6. s.melvin

    HMM the governor HIRED 500 Socialworker in 2011,,……
    The Department of Childenforcement hasnot been able to get the childsupport for the CHILDREN In Michigan and IT IS A MONEYMAKER , for every dollar the STATE collecetd the FERDEARL goverment matches $X$ ..so why, and where is the money for the children…Minum $ 815 to qualiefie for DHS…..HMMMM that make 50% of the SENIOR on Social SECURITY avieabale …so HOW CUM THEIR ARE CUTTING OUR FOODTSAMPS that the FEDERAL GOVERMENT iussed, we have 6 grociere store out of business in our Twon….. Most of the SENIOR are VETREANS and GET a $ 10.00 a months FooDstamp Budget…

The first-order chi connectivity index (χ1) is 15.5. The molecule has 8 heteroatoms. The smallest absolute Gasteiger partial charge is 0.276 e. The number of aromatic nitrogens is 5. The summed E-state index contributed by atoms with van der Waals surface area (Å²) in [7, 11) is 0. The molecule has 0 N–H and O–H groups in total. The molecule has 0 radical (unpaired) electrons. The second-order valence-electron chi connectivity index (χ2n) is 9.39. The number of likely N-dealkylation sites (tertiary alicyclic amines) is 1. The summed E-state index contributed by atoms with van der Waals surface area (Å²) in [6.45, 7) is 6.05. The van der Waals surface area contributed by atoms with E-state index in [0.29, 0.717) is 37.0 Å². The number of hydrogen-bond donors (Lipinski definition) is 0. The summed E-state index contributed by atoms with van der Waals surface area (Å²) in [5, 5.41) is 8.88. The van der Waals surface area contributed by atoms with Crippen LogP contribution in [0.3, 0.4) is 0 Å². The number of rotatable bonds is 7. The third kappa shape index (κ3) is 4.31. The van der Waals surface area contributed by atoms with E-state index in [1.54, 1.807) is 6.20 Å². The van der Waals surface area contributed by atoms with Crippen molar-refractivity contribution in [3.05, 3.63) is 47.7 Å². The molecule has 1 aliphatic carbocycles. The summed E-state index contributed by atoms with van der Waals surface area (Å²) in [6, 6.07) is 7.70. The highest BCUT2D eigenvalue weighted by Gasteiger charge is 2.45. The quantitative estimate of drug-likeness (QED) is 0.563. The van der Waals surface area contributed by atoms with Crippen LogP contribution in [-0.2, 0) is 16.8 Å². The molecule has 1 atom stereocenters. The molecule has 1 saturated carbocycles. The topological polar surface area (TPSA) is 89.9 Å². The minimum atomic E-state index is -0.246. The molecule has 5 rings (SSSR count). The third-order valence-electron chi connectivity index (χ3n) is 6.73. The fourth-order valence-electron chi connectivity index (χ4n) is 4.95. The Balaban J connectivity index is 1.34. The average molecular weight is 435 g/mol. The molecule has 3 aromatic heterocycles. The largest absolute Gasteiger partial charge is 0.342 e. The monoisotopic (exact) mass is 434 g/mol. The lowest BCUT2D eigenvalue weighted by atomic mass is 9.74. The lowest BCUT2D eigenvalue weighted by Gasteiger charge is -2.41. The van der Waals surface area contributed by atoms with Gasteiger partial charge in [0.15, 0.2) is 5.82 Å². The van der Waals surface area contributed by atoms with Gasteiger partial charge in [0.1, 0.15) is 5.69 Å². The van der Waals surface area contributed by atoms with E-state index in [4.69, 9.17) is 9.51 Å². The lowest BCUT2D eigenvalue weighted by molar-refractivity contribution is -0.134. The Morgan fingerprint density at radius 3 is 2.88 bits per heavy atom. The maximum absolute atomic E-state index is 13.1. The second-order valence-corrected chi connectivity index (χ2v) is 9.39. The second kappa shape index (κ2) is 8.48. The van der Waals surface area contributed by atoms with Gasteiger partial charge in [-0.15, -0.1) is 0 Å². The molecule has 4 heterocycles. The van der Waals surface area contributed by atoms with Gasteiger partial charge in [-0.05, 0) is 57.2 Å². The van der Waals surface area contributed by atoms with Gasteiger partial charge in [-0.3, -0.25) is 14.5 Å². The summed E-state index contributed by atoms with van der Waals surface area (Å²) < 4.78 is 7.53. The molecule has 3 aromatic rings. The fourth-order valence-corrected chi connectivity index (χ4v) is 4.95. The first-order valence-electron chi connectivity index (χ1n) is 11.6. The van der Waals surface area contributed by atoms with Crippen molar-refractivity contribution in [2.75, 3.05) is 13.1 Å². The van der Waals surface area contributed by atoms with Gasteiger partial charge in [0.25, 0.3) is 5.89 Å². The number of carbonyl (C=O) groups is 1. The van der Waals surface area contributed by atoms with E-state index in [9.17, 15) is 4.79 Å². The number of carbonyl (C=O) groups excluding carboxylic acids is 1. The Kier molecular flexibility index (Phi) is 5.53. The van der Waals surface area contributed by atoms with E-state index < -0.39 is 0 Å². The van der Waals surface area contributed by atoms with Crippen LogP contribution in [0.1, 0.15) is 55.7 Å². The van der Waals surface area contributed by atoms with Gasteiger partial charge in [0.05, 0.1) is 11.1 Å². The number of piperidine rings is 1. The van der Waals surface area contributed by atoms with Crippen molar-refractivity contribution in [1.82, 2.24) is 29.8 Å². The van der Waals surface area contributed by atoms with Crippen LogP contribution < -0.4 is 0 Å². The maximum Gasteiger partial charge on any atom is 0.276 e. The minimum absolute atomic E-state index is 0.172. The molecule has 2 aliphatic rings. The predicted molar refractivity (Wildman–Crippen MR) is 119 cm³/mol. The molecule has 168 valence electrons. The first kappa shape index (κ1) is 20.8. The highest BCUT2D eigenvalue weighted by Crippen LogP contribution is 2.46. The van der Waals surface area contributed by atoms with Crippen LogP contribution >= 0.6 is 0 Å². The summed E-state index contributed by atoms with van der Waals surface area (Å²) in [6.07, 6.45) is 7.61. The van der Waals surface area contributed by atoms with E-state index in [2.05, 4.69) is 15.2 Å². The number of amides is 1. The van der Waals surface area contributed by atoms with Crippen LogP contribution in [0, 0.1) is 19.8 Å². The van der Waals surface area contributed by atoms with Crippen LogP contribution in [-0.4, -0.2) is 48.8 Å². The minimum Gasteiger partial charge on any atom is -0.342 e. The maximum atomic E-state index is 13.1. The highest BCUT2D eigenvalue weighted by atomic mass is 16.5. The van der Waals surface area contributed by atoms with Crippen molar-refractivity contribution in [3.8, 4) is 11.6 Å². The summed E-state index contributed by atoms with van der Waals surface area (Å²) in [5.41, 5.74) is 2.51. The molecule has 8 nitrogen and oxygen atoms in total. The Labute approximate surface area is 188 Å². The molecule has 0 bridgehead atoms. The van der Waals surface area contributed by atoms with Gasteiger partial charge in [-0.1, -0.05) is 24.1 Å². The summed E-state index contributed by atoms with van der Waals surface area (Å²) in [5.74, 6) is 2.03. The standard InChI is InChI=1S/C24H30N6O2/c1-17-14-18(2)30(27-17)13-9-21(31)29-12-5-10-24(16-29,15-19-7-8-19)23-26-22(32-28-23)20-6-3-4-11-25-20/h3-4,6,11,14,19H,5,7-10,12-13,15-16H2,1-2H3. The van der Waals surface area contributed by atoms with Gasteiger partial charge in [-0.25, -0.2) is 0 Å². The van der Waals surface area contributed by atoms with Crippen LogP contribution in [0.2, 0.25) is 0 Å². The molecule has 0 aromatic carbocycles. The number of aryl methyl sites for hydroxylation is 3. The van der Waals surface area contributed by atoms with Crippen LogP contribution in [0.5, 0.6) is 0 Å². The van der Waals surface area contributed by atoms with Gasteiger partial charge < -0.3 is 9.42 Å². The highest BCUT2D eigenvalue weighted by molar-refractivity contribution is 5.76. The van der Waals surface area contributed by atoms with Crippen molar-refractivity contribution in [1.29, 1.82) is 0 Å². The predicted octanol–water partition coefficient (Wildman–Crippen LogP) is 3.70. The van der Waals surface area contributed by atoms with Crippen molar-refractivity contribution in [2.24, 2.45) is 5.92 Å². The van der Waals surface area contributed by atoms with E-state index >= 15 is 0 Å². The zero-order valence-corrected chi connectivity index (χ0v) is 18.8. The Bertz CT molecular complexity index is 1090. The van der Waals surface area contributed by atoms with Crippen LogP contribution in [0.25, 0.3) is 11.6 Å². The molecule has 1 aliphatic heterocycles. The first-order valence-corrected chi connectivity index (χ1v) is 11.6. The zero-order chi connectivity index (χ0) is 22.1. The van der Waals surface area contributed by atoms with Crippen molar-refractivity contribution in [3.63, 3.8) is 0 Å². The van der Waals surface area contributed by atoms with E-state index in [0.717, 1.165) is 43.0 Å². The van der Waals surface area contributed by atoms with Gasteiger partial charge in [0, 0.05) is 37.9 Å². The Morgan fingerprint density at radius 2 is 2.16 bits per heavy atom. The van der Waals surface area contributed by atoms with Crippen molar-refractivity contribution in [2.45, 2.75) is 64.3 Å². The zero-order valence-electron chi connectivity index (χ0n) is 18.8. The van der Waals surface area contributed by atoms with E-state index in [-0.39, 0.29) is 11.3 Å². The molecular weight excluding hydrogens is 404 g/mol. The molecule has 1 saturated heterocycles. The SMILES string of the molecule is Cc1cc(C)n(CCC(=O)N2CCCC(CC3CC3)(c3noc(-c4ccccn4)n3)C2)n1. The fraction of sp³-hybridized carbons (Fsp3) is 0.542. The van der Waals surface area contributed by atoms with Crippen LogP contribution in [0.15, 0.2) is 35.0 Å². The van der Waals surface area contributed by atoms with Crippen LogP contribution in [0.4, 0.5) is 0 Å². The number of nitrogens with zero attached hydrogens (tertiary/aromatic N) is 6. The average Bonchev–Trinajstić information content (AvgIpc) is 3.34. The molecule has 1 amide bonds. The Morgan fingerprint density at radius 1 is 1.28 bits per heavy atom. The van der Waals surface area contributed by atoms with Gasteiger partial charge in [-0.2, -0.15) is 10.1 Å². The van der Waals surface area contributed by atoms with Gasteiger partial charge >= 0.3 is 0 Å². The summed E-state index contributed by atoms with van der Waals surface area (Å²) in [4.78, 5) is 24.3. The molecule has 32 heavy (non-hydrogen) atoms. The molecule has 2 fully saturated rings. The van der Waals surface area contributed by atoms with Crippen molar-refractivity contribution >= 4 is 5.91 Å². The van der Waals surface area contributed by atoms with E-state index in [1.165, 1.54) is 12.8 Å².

7. A2Politico

    GREAT investigative piece on an issue that is being swept under the rug. Governor Snyder sent around an email today with a link to his interview with Andrea Mitchell about Michigan’s “turn-around.” It was nauseating to watch him talk about “positive relentless action.” This is the result: tens of thousands of individuals and families cut off from help.

  8. A Michigander